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Australia PM seeks standard foreign investment laws amid outcry over Chinese deal
[SYDNEY] Australia must standardise its foreign investment laws, Prime Minister Malcolm Turnbull said on Friday, as his government faces criticism from opposition politicians about asset sales to Chinese investors.
Turnbull was speaking to reporters hours after the Foreign Investment Review Board (FIRB) blocked the A$350 million (S$355 million) sale of Australia's largest cattle ranch to Chinese firms on the grounds of national interest.
That deal was blocked as opposition politicians raised security concerns about last month's A$506 million deal by the government of the Northern Territory to lease the Port of Darwin to Chinese-owned firm Landbridge.
The outcry over foreign investments could cast a pall over the sale by the government of New South Wales, Australia's largest state, of its electricity grid in a deal expected to bring in at least A$8 billion.
Investors are due to submit bids for the first phase of what is set to be the country's largest privatisation sale on Monday and only one the four consortia expected to take part doesn't include foreign firms. "We do need to be very careful that we're not sending out mixed messages," said James Laurenceson, deputy director of University of Technology Sydney's Australian-China Relations Institute. "We have to be aware in Australia that there is international competition for Chinese investment." The FIRB approves asset sales to Chinese investors over A$252 million, but the Port of Darwin deal was not reviewed by the regulator because it was a lease.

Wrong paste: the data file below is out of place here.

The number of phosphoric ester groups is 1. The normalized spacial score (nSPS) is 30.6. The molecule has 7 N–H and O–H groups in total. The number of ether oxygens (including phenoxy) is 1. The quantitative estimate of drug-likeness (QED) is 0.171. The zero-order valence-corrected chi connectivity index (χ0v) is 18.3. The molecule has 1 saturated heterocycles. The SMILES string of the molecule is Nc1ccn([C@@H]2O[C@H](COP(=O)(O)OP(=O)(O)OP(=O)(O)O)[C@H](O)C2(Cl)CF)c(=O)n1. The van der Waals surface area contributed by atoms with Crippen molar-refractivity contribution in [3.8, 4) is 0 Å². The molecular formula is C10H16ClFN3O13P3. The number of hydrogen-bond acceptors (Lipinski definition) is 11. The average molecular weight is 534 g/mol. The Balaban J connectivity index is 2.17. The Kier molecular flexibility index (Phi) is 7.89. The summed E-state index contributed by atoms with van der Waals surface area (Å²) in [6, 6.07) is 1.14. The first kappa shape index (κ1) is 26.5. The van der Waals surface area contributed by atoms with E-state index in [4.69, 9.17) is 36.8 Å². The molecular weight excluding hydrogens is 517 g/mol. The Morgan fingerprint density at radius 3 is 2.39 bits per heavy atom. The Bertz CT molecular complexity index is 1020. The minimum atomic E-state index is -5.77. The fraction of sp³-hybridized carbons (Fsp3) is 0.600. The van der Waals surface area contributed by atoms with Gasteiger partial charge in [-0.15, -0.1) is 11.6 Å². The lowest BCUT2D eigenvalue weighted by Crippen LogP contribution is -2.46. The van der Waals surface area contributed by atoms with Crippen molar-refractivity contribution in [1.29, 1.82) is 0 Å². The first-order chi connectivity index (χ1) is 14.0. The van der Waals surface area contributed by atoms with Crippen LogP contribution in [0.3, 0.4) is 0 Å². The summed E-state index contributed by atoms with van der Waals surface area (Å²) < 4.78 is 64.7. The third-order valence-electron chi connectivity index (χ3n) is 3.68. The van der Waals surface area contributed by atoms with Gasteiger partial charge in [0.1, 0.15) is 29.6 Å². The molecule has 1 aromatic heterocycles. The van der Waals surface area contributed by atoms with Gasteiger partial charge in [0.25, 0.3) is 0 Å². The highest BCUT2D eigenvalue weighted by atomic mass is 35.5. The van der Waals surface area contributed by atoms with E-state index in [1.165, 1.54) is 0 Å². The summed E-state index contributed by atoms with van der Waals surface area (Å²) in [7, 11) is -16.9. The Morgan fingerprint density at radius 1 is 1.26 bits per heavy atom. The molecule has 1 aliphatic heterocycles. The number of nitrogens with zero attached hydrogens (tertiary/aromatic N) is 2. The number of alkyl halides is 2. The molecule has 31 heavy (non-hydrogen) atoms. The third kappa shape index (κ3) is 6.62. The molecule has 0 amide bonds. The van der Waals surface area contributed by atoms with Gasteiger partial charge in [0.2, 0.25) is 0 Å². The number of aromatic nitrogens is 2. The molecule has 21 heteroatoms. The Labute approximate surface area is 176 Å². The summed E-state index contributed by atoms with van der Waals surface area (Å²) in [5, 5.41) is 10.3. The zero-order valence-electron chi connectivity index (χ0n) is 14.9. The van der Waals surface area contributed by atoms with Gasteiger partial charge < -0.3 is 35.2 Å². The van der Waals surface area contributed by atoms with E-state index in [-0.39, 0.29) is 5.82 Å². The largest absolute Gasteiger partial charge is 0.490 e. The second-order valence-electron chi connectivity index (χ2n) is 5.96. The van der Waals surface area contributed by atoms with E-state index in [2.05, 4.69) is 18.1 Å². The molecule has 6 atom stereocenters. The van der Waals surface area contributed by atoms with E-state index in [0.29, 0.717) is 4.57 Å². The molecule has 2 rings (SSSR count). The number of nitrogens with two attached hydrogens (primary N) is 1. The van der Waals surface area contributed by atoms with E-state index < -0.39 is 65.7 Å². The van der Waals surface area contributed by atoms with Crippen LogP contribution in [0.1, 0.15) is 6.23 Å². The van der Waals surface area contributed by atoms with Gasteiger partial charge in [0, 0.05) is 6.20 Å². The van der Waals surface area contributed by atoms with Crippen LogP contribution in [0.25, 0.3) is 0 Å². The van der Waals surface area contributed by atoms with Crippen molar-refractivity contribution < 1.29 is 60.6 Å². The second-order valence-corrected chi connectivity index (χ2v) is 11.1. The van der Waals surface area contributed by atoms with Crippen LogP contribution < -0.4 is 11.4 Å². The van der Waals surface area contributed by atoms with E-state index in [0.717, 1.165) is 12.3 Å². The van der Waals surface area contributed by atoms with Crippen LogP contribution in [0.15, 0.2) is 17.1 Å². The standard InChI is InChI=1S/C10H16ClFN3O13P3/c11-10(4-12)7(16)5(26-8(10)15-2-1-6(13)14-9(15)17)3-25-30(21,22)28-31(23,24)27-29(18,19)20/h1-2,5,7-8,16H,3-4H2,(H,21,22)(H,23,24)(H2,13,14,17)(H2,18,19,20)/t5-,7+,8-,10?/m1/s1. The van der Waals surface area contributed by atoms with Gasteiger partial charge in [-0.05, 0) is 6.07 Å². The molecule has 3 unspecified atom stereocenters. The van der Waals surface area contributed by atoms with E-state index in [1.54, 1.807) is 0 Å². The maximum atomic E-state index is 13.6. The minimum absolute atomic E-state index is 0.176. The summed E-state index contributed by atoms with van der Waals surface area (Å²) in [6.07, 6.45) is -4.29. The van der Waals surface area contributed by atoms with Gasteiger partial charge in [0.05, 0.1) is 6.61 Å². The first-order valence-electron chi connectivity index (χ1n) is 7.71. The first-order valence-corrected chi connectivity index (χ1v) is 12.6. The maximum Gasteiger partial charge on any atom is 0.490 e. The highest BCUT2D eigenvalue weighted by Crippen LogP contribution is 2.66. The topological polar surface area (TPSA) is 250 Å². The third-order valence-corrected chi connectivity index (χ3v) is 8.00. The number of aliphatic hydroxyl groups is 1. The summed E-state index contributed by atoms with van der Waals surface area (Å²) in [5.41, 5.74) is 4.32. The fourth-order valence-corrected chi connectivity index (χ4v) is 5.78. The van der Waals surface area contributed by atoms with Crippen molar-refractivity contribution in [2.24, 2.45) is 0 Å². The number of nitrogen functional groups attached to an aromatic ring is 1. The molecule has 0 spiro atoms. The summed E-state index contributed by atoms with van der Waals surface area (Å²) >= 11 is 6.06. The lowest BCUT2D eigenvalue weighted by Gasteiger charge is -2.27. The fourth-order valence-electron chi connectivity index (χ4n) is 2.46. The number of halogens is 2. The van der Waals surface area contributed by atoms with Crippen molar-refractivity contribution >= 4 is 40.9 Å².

Turnbull said his government would consult all state governments to ensure "all foreign acquisitions of the relevant size (are) subject to the same process".
In an email to Reuters, Treasurer Scott Morrison said the government was "acutely aware of the sensitivities regarding foreign investment in strategic national assets and critical infrastructure" and was working on strengthening regulations.
The Port of Darwin backlash follows similar deals that escaped political outcry.
In 2014, Australia sold Port of Newcastle, the world's busiest coal terminal, to state-owned China Merchants Group Ltd and local firm Hastings. A year earlier, it sold the second busiest container terminal to a consortium partly owned by the Abu Dhabi Investment Authority.
Hastings and the Abu Dhabi investment firm, along with Chinese, Canadian, Kuwaiti and local interests, are expected to bid for the New South Wales electricity network sale, people familiar with the matter have said.
NSW Treasurer Gladys Berejiklian told Reuters in an email she expects to announce the winning bidder by end-2015.